Just week before I had out manuvered a large pony on my elbows who reared up and knocked me down flat on my back I was twisting and turning to get back ti the fnce then too. I was around equine and some cattle but they didn't act like these did. I declined the next fun trip toi that farm. :ghostly:I didn't lie the people or their animals.
 

Dani

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The first Angus bull my hunny bought got out of the fence. I eyed him out in the corner of the front yard out where my goat pasture and garden are. I started to go out with a broom and halfway out he started to charge me. My butt ran back to the house. . . . Tbone had to go!
 

Peanut

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I posted this bull the other day in one of our general chat threads. I thought I should put it here. We ran Charolais bulls for years. Wonderful bulls but they tend to father very large calves. This became a problem for us, lost several good cows to birthing problems. That’s when we switched to the polled Hereford.

I do like Charolais though, gentle creatures. This guy weighed about 2300lbs, pic1. I could walk out in the pasture at night and call him. He’d walk up and put his giant head against my chest, he loved having his ears scratched.

For big operations that have the facilities more dangerous breeds aren’t a problem. For small family farms I always recommend a gentle breed, charolais and herefords come to mind. Even with gentle breeds there is the occasional crazy cow or bull that can be dangerous.

Dad and I kept the crazies out of our herd with one exception. She was the best cow/mom we ever had. She always raised a great calf. There is still one of her offspring in the herd who I never turn my back on. She is as dangerous as her mom, she raises a great calf like her mom, even delivered and raised great twins one year, pic2. Notice in the photo she is staring at me. 20 seconds after I took the photo she lunged at me and tore down an electric fence. For no reason... I was walking away from her when she did it.

big boy mid (1) (1) sm.jpgf 01 (13) sm.jpg
 
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Weedygarden

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I thought I saw Herefords in your original photos. But is the white one a charolais? I know many people who raise cattle pick a breed and raise them exclusively. I was a little confused by the mix of breeds in the photo. I have known people who have mixed herds. One person called his herd "scrub cattle." I am not sure what that means.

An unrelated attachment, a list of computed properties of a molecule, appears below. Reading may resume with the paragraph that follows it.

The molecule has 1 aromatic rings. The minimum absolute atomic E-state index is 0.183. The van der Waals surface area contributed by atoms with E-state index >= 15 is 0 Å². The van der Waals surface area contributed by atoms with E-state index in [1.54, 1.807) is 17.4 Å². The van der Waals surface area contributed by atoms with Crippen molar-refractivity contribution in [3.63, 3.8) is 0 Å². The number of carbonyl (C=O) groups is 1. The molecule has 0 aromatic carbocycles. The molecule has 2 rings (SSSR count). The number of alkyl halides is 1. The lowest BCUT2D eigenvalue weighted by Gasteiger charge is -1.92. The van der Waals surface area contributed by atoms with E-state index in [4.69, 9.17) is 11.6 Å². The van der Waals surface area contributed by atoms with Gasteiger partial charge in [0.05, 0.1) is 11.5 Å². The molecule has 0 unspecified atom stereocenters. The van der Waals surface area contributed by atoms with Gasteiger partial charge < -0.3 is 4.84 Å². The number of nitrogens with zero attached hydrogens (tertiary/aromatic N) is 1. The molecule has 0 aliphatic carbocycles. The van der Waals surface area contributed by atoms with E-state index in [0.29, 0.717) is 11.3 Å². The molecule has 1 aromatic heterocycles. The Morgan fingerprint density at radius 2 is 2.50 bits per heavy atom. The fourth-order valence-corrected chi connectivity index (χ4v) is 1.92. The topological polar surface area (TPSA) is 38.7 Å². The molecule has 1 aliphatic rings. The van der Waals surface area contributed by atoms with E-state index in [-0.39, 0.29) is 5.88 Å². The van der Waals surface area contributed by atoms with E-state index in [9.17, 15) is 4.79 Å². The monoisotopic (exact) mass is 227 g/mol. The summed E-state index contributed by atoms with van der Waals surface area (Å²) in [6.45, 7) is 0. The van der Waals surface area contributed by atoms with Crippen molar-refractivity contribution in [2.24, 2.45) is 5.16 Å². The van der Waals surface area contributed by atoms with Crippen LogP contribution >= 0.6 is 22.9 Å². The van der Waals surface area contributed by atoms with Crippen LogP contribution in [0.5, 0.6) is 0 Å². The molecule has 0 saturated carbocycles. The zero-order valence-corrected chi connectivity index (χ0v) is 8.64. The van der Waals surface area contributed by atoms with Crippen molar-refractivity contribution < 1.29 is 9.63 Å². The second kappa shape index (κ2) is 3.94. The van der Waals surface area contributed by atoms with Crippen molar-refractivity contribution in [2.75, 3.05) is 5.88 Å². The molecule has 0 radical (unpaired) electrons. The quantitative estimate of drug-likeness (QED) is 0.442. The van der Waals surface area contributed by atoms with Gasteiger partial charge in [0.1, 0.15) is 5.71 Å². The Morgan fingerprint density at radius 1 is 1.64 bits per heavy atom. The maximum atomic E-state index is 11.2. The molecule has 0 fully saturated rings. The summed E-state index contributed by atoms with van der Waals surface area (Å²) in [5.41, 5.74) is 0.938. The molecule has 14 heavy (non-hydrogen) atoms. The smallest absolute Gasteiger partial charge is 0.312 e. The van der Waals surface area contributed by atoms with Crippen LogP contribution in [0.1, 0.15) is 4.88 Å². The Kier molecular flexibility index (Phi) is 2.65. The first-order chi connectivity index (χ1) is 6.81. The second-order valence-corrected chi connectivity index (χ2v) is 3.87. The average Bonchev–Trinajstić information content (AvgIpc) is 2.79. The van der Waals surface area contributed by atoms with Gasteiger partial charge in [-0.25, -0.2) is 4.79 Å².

In the area I grew up, there were a few people who raised Angus exclusively and they seemed to be wealthier people. It was always marketed as a superior beef. I still see beef marked "Angus" in the grocery store. Others raised Polled Herefords, other Charolais.

We used to get farm news on the radio. (We had limited media, radio and television) There were always reports for what crops and other things were going for. One term I remember hearing frequently was "canners and cutters." Evidently there are eight grades of beef. Beef Quality Grades (Eight)

Beef Quality Grades (Eight)

There are eight beef quality grades.
The grades are based on two main criteria: the degree of marbling (intramuscular fat) in the beef, and the maturity (estimated age of the animal at slaughter).

1. U.S. Prime – Highest in quality and intramuscular fat, limited supply. Currently, about 2.9% of carcasses grade as Prime.[15]

2. U.S. Choice – High quality, widely available in foodservice industry and retail markets. Choice carcasses are 53.7% of the fed cattle total. The difference between Choice and Prime is largely due to the fat content in the beef. Prime typically has a higher fat content (more and well distributed intramuscular "marbling") than Choice.